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Kansas State University

Faculty

 

Donald Robertson

 

 

Donald C. Robertson
BS 1962, U. of Dubuque
PhD 1967, Iowa St. U.
Postdoctoral Fellow 1967-70, Michigan St. U.
Professor Emeritus
Phone: (785)532-4401
FAX: (785)532-4039
E-mail: droberts@vet.k-state.edu

 

 

 

 

Research

Current projects in my laboratory are focused on understanding the role(s) of extracellular proteins called enterotoxins in the pathogenesis of two kinds of diarrheagenic Escherichia coli and Yersinia enterocolitica. We have studied the mechanism of action of the E. coli low-molecular weight heat-stable enterotoxin known as STa and produced by enterotoxigenic strains of E. coli. The mechanism of action of two natural endogenous peptides called guanylin and uroguanylin is identical to E. coli STa. These peptides are produced in tissues as inactive pro-hormones and activated by proteases where needed for activation of guanylate cyclase C (GCC). In addition to intestinal secretory responses, guanylin and uroguanylin regulate fluid and ion fluxes associated with hypertension, congestive heart failure and renal failure. We cloned the guanylin gene from a bovine cDNA library in order to express the peptide and develop a specific immunological assay. Amounts of guanylin in bovine tissues will be quantified and changes correlated with different pathophysiological conditions.

We are also working on the low molecular weight enterotoxin (EAST1) produced by enteroaggregative E. coli that cause chronic watery diarrhea in children in underdeveloped countries and AIDS patients. The EAST1 gene has been cloned into a high yield expression vector for purification and characterization. Future projects involve development of a specific immunological assay and studies on its mechanism of action, which does not appear to involve activation of GCC.

Yersinia enterocolitica produces several enterotoxins including a classical low-molecular-weight heat-stable enterotoxin called YST. We have identified two additional enterotoxins in culture supernatants of atypical clinical isolates that do not produce YST; but cause watery diarrhea. One enterotoxin with a molecular weight of about 10,000 called YST-II cross-reacts with antibodies raised against YST but does not activate intestinal GCC. Experiments are in progress to clone and express YST-II in amounts sufficient for chemical characterization and studies on its mechanism of action.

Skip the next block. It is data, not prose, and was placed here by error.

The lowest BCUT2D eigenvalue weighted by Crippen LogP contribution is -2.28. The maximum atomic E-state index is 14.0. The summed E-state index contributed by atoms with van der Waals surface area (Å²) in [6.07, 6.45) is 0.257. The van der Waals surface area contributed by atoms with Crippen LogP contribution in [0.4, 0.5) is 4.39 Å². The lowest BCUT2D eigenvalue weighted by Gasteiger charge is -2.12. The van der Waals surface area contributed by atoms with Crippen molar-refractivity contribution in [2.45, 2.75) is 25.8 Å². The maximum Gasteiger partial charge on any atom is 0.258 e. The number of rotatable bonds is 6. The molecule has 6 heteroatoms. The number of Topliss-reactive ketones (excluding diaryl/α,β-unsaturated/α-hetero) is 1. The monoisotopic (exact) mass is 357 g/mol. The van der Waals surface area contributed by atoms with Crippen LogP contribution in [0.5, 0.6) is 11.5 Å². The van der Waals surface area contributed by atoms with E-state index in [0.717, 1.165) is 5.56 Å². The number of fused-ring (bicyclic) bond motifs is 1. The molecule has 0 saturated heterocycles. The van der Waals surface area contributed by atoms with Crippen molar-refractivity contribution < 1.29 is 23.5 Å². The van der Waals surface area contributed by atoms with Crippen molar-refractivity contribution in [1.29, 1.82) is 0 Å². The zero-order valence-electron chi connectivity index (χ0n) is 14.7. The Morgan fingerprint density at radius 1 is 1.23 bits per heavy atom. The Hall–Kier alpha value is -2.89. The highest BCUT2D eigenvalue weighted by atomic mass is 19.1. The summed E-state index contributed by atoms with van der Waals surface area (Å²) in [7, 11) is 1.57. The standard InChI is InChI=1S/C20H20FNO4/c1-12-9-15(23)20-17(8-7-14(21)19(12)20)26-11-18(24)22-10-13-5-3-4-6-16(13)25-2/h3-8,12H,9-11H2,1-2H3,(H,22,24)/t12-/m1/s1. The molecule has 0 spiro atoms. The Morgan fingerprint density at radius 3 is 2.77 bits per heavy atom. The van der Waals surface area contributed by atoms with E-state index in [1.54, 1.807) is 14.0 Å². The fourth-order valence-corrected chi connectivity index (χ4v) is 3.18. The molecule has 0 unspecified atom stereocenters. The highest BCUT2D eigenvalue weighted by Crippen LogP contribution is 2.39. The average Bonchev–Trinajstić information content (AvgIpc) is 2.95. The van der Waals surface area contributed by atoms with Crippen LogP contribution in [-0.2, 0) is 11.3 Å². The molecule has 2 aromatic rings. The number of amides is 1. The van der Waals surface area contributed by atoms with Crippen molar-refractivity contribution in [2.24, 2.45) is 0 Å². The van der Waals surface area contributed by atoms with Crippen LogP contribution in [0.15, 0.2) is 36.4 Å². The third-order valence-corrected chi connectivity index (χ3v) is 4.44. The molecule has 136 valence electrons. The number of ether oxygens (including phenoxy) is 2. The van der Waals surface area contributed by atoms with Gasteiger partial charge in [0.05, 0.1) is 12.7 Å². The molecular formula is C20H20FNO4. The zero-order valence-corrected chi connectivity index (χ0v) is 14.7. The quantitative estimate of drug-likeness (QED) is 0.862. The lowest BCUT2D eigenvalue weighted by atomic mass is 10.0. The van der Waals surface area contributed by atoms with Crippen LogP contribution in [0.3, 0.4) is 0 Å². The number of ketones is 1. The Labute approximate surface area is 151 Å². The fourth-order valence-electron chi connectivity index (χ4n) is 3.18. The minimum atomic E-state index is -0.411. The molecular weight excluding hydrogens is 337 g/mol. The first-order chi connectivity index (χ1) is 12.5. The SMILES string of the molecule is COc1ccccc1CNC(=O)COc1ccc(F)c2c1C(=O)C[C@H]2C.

Selected Publications

Hoge, C.W., O. Sethabutr, P. Echeverria, D.C. Robertson, and J.G. Morris. 1990. Use of a synthetic oligonucleotide probe to detect strains of non-01 Vibrio cholerae carrying the gene for heat-stable enterotoxin (NAG-ST). J. Clin. Microbiol. 28:1473-1476.

Savarino, S.J., A. Fasano,D.C. Robertson, and M.M. Levine. 1991. Enteroaggregative Escherichia coli elaborate a heat-stable enterotoxin demonstrable in an in vitro rabbit intestinal model. J. Clin. Invest. 87:1450-1455.

Hugues, M., M.R. Crane, B.R. Thomas,D.C. Robertson, H. Gazzano, P. O'Hanley, and S.A. Waldman. 1991. Affinity purification of functional receptors for Escherichia coli heat-stable enterotoxin from rat intestine. Biochemistry 31:12-16.

Jaso-Friedmann, L., L.A. Dreyfus, S.C. Whipp, and D.C. Robertson. 1992. Effect of age on activation of porcine intestinal guanylate cyclase and binding of E. coli heat-stable enterotoxin (STa) to pig intestinal cells and brush border membranes. Am. J. Vet. Res. 53:2251-2258.

Amiromozafari, N., and D.C. Robertson. 1993. Nutritional requirements for synthesis of heat-stable enterotoxin by Yersinia enterocolitica. Appl. Environ. Microbiol. 59:3314-3320.

Carrithers, S.L., S.J. Parkinson, S. Goldstein, P. Park, D.C. Robertson, and S.A. Waldman. 1995. E. coli heat-stable toxin receptors in human tumors. Gastroenterology 107:1653-1661.

Deshmane, S.P., S.L. Carrithers, S.J. Parkinson, S.S. Crupper, D.C. Robertson, and S.A. Waldman. 1995. Rat guanylyl cyclase C expressed in COS-7 cells exhibits multiple affinities for Escherichia coli heat-stable enterotoxin. Biochemistry 34:9095-9102.

Deshmane, S.P., S.J. Parkinson, S.S. Crupper, D.C. Robertson, S. Schulz, and S.A. Waldman. 1997. Cytoplasmic domains mediate the ligand-induced affinity shift of guanylyl cyclase C. Biochemistry 36:12921-12929.

McVeigh, A., A. Fasano, A. D.A. Scott, S. Jelacic, S.L. Moseley, D.C. Robertson, and S.J. Savarino. 2000. IS1414, an Escherchia coli Insertion Sequence with a Heat-Stable Enterotoxin Gene Embedded in a Transposase-Like Gene. Infect. Immun. 68:5710-5715.